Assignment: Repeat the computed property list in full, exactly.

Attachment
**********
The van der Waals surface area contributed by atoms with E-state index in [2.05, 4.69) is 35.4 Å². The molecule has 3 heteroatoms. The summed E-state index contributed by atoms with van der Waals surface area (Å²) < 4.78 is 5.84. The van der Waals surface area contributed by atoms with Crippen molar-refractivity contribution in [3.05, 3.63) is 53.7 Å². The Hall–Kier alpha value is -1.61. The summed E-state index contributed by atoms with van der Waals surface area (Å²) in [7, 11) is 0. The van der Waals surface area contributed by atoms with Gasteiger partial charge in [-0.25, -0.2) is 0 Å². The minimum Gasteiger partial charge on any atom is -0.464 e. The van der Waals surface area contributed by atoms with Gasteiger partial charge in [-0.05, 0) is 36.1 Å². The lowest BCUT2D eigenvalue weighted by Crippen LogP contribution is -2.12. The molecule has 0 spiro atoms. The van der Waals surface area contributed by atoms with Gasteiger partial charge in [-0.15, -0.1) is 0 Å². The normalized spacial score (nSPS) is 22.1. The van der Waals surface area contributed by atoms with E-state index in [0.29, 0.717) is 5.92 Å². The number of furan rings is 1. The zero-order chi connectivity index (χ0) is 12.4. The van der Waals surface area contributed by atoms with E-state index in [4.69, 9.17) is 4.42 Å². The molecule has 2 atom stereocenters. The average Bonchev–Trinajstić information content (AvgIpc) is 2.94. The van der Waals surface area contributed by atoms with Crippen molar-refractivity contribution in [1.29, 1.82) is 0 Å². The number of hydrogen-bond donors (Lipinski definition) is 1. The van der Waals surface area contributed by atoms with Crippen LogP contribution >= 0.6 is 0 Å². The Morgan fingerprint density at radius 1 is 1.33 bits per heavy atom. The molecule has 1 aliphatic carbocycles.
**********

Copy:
The van der Waals surface area contributed by atoms with E-state index in [2.05, 4.69) is 35.4 Å². The molecule has 3 heteroatoms. The summed E-state index contributed by atoms with van der Waals surface area (Å²) < 4.78 is 5.84. The van der Waals surface area contributed by atoms with Crippen molar-refractivity contribution in [3.05, 3.63) is 53.7 Å². The Hall–Kier alpha value is -1.61. The summed E-state index contributed by atoms with van der Waals surface area (Å²) in [7, 11) is 0. The van der Waals surface area contributed by atoms with Gasteiger partial charge in [-0.25, -0.2) is 0 Å². The minimum Gasteiger partial charge on any atom is -0.464 e. The van der Waals surface area contributed by atoms with Gasteiger partial charge in [-0.05, 0) is 36.1 Å². The lowest BCUT2D eigenvalue weighted by Crippen LogP contribution is -2.12. The molecule has 0 spiro atoms. The van der Waals surface area contributed by atoms with Gasteiger partial charge in [-0.15, -0.1) is 0 Å². The normalized spacial score (nSPS) is 22.1. The van der Waals surface area contributed by atoms with E-state index in [0.29, 0.717) is 5.92 Å². The number of furan rings is 1. The zero-order chi connectivity index (χ0) is 12.4. The van der Waals surface area contributed by atoms with E-state index in [4.69, 9.17) is 4.42 Å². The molecule has 2 atom stereocenters. The average Bonchev–Trinajstić information content (AvgIpc) is 2.94. The van der Waals surface area contributed by atoms with Crippen molar-refractivity contribution in [1.29, 1.82) is 0 Å². The number of hydrogen-bond donors (Lipinski definition) is 1. The van der Waals surface area contributed by atoms with Crippen LogP contribution >= 0.6 is 0 Å². The Morgan fingerprint density at radius 1 is 1.33 bits per heavy atom. The molecule has 1 aliphatic carbocycles.